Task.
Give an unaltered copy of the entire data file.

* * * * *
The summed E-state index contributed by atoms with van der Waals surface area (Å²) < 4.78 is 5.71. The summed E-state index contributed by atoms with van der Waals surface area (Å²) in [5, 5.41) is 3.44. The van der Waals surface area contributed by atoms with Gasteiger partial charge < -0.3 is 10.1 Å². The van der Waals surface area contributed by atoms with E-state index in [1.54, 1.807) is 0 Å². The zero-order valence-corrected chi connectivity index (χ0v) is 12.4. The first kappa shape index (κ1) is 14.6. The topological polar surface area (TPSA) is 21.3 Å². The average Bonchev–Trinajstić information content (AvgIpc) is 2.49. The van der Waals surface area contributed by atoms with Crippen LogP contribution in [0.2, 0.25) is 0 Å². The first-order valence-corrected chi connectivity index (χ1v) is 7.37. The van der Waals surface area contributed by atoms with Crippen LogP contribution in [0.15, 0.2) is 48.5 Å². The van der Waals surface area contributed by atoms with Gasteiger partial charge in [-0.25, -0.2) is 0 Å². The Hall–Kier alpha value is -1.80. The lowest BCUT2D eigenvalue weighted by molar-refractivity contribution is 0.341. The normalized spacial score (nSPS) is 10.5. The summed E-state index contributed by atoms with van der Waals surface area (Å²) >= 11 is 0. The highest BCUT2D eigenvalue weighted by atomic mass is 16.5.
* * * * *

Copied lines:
The summed E-state index contributed by atoms with van der Waals surface area (Å²) < 4.78 is 5.71. The summed E-state index contributed by atoms with van der Waals surface area (Å²) in [5, 5.41) is 3.44. The van der Waals surface area contributed by atoms with Gasteiger partial charge < -0.3 is 10.1 Å². The van der Waals surface area contributed by atoms with E-state index in [1.54, 1.807) is 0 Å². The zero-order valence-corrected chi connectivity index (χ0v) is 12.4. The first kappa shape index (κ1) is 14.6. The topological polar surface area (TPSA) is 21.3 Å². The average Bonchev–Trinajstić information content (AvgIpc) is 2.49. The van der Waals surface area contributed by atoms with Crippen LogP contribution in [0.2, 0.25) is 0 Å². The first-order valence-corrected chi connectivity index (χ1v) is 7.37. The van der Waals surface area contributed by atoms with Crippen LogP contribution in [0.15, 0.2) is 48.5 Å². The van der Waals surface area contributed by atoms with Gasteiger partial charge in [-0.25, -0.2) is 0 Å². The Hall–Kier alpha value is -1.80. The lowest BCUT2D eigenvalue weighted by molar-refractivity contribution is 0.341. The normalized spacial score (nSPS) is 10.5. The summed E-state index contributed by atoms with van der Waals surface area (Å²) >= 11 is 0. The highest BCUT2D eigenvalue weighted by atomic mass is 16.5.